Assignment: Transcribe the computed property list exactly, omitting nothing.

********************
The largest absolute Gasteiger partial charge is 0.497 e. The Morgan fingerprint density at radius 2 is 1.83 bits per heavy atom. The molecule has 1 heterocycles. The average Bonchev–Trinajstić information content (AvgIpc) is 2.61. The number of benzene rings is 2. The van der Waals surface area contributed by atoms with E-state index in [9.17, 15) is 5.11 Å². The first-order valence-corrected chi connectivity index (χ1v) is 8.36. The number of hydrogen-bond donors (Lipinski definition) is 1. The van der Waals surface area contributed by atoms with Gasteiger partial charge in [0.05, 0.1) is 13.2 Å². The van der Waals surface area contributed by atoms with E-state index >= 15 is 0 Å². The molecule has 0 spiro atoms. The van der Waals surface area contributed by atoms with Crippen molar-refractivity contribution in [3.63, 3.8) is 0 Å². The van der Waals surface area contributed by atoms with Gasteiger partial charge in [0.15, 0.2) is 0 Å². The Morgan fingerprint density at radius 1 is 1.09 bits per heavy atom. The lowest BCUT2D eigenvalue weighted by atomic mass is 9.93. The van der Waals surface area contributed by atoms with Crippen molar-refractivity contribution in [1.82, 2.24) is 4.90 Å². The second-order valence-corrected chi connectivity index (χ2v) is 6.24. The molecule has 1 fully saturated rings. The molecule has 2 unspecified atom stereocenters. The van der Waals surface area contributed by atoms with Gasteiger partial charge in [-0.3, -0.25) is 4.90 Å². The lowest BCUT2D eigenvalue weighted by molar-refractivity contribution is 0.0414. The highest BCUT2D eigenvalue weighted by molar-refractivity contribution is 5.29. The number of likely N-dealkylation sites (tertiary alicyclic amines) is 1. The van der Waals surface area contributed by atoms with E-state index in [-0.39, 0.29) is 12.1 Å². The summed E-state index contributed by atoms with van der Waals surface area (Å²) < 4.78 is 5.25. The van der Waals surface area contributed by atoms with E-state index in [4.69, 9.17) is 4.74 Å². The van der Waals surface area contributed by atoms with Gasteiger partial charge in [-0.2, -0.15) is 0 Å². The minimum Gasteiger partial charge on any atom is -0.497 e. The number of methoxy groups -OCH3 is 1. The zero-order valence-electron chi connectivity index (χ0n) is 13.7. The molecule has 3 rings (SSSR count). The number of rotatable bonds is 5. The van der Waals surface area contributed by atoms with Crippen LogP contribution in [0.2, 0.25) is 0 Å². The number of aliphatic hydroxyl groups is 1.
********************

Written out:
The largest absolute Gasteiger partial charge is 0.497 e. The Morgan fingerprint density at radius 2 is 1.83 bits per heavy atom. The molecule has 1 heterocycles. The average Bonchev–Trinajstić information content (AvgIpc) is 2.61. The number of benzene rings is 2. The van der Waals surface area contributed by atoms with E-state index in [9.17, 15) is 5.11 Å². The first-order valence-corrected chi connectivity index (χ1v) is 8.36. The number of hydrogen-bond donors (Lipinski definition) is 1. The van der Waals surface area contributed by atoms with Gasteiger partial charge in [0.05, 0.1) is 13.2 Å². The van der Waals surface area contributed by atoms with E-state index >= 15 is 0 Å². The molecule has 0 spiro atoms. The van der Waals surface area contributed by atoms with Crippen molar-refractivity contribution in [3.63, 3.8) is 0 Å². The van der Waals surface area contributed by atoms with Gasteiger partial charge in [0.15, 0.2) is 0 Å². The Morgan fingerprint density at radius 1 is 1.09 bits per heavy atom. The lowest BCUT2D eigenvalue weighted by atomic mass is 9.93. The van der Waals surface area contributed by atoms with Crippen molar-refractivity contribution in [1.82, 2.24) is 4.90 Å². The second-order valence-corrected chi connectivity index (χ2v) is 6.24. The molecule has 1 fully saturated rings. The molecule has 2 unspecified atom stereocenters. The van der Waals surface area contributed by atoms with Gasteiger partial charge in [-0.3, -0.25) is 4.90 Å². The lowest BCUT2D eigenvalue weighted by molar-refractivity contribution is 0.0414. The highest BCUT2D eigenvalue weighted by molar-refractivity contribution is 5.29. The number of likely N-dealkylation sites (tertiary alicyclic amines) is 1. The van der Waals surface area contributed by atoms with E-state index in [-0.39, 0.29) is 12.1 Å². The summed E-state index contributed by atoms with van der Waals surface area (Å²) < 4.78 is 5.25. The van der Waals surface area contributed by atoms with E-state index in [4.69, 9.17) is 4.74 Å². The van der Waals surface area contributed by atoms with Gasteiger partial charge in [-0.2, -0.15) is 0 Å². The minimum Gasteiger partial charge on any atom is -0.497 e. The number of methoxy groups -OCH3 is 1. The zero-order valence-electron chi connectivity index (χ0n) is 13.7. The molecule has 3 rings (SSSR count). The number of rotatable bonds is 5. The van der Waals surface area contributed by atoms with Crippen LogP contribution in [0.2, 0.25) is 0 Å². The number of aliphatic hydroxyl groups is 1.